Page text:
Friday, June 6, 2008

Sheriff John Green

I was reading this article in today’s Wall Street Journal, Online Edition and was struck by some of the conflicting messages it highlights for many. I am a student of financial markets and to some extend the Federal Reserve (the “Fed”), so I have a certain perspective on the whole subprime mortgage debacle that is no secret to anyone reading my column. I object to bailouts, whether it be for homeowners or Wall Street, and I have been writing that opinion since last October when I first started publishing my blog. But this article got me thinking about these Philadelphia residents who are being evicted from their homes because they can’t pay their mortgages. Circumstances have now changed, and they have changed because the Fed, no doubt with the blessing of Treasury, has bailed out Wall Street. (For more on this there is another article in today’s Wall Street Journal Online expressing one Federal Reserve Bank President’s concerns about the Fed’s recent actions and the market distortions that can be expected as a result.)

Admittedly bailing out Wall Street is good, in some ways, for everyone as it lessens the risk of a major economic blowup. But tell that to a resident in Philadelphia being evicted from their home who can understandably be thinking “they can bail out those Wall Street executives and their customers but they can’t help me?” Enter the Sheriff, John Green:

Sheriff John Green has spent 37 years in law enforcement. But these days he's best known around town for the law he won't enforce.

With the economy soft and thousands of Philadelphians delinquent on their mortgages, Sheriff Green this spring refused to hold a court-ordered foreclosure auction. His move raised eyebrows on the bench and dropped jaws among lenders and their attorneys, who accuse him of shirking his duty to enforce legal contracts….

Mortgage lenders, servicers and their attorneys thought Mr. Green was acting more Robin Hood than sheriff. "It's not his job to postpone things in favor of certain people," says Michael VanBuskirk, a Philadelphia attorney, who describes the city as a "legal free-fire zone." The city, he says, is "less attractive to business if you can't be certain that the sheriff won't invalidate a contract."

Fed policies to help rescue Wall Street firms have created distortions that have hurt many innocent bystanders in this debacle as savings rates plummet and inflation increases. In fact, the inflation in food and energy prices caused in large measure by negative real interest rates is likely a direct cause of many of the foreclosures as those consumers most at risk can no longer afford to pay all of their bills. So in keeping real interest rates negative to rescue the financial industry Fed policies are hurting many of those who would be hurt in a larger financial collapse anyway and the impact is falling disproportionately to the most vulnerable among us. To hear mortgage lenders now object to the Sheriff’s actions because they favor one group over another is, in my opinion, entertaining at best. In my view, looking to the public policy issues behind this story presents a very different picture than a simple issue of contract law.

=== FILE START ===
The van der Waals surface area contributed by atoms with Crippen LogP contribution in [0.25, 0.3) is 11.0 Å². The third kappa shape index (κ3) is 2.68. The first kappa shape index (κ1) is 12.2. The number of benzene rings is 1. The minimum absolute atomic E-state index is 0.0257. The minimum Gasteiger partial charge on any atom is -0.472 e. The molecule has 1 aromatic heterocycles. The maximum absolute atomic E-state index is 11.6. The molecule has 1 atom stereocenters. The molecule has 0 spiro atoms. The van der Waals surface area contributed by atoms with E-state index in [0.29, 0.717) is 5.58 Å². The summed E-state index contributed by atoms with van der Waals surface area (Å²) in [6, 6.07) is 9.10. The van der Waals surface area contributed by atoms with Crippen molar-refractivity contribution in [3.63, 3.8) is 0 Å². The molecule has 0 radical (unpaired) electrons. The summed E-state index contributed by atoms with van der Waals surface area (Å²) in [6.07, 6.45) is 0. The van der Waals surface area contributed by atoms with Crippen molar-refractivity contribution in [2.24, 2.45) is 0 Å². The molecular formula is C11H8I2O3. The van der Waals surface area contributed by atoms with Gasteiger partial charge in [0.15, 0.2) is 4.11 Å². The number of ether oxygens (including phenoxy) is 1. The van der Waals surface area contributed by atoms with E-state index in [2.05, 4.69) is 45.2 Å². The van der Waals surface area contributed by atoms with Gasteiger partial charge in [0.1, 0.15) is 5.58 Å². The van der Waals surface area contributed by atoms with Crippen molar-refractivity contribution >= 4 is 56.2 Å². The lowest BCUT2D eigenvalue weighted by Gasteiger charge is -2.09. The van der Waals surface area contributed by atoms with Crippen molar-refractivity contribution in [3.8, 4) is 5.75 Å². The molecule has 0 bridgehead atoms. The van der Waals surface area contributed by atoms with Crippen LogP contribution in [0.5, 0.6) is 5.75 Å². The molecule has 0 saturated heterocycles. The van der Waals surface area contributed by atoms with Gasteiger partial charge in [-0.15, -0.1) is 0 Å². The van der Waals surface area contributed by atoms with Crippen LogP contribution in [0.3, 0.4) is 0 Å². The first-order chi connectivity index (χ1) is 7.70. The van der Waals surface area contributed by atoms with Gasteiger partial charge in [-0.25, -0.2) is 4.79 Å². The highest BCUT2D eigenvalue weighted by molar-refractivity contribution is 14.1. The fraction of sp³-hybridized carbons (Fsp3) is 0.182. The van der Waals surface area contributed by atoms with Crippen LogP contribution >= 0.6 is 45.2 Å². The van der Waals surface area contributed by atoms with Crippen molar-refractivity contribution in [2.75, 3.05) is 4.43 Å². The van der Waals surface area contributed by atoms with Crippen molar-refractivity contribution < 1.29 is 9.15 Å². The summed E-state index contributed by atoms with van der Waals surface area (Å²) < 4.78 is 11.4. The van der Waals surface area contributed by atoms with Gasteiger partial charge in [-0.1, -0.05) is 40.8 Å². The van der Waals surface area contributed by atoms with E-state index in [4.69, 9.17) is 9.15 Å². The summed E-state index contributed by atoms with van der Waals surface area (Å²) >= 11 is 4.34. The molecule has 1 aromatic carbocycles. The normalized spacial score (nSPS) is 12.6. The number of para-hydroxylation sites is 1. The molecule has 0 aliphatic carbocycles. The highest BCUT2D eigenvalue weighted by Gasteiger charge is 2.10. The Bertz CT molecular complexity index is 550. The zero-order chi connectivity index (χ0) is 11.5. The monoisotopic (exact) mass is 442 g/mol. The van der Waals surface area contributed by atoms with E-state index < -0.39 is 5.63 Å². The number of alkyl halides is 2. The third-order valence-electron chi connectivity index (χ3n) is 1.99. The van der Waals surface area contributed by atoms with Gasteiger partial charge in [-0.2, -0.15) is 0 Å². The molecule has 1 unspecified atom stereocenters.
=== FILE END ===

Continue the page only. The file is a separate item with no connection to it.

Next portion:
I believe we are witnessing the spread of the bailout mentality that has been established by the Fed (and sanctioned by the Administration) in favor of Wall Street. Regardless of the ultimate consequences of allowing major Wall Street firms to fail, the general public will understandably view these actions as favoring those on Wall Street as opposed to them. Let’s do a thought experiment. The first part is to ask: “Why is it good for the Fed to bail out these Wall Street firms by providing credit at taxpayer risk?” The answer, of course, is that to do so will help avoid an economic collapse that would hurt everyone. The second part is to ask: “Why should the Sheriff refuse to sell foreclosed homes at auction?” The answer, of course, is that doing so helps avoid an economic collapse of the neighborhoods involved that would hurt everyone. So, is the Sheriff acting like Robin Hood or following the example set by the Fed? In the eyes of those on the ground I think taking the latter view is easily comprehensible.

The distortions caused by the Fed’s bailout of years of negligent lending activities by Wall Street and all of its subsidiary tentacles has set the stage for redistribution fights such as this one, and I don’t know how you put this genie back in the bottle. So at the end of this piece I have an unanswered question: Is the creativity demonstrated by Mr. Bernanke, with the certain blessings of Mr. Paulson, good for our society in the long run or just another example of how being too creative (ever heard of a CDO squared?) can really mess things up?

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dd said...

Entertaining. None of this would occur with a solid and stable currency base which could not be manipulated, and therefore, loans would be carefully considered prior to their issuance.

Irrational exuberance fueled by expansionary monetary policy allowed this bonanza in the real estate market to occur. I wonder whats the total value of mortgages outstanding, and what percent it represents in comparison to the nations' monetary supply? I am watching in glee as market prices fall to finally allow myself, a man who lives within his means, to actually buy a house.

Palermo's Blog said...

That is one advantage of this mess - it brings asset prices back to earth.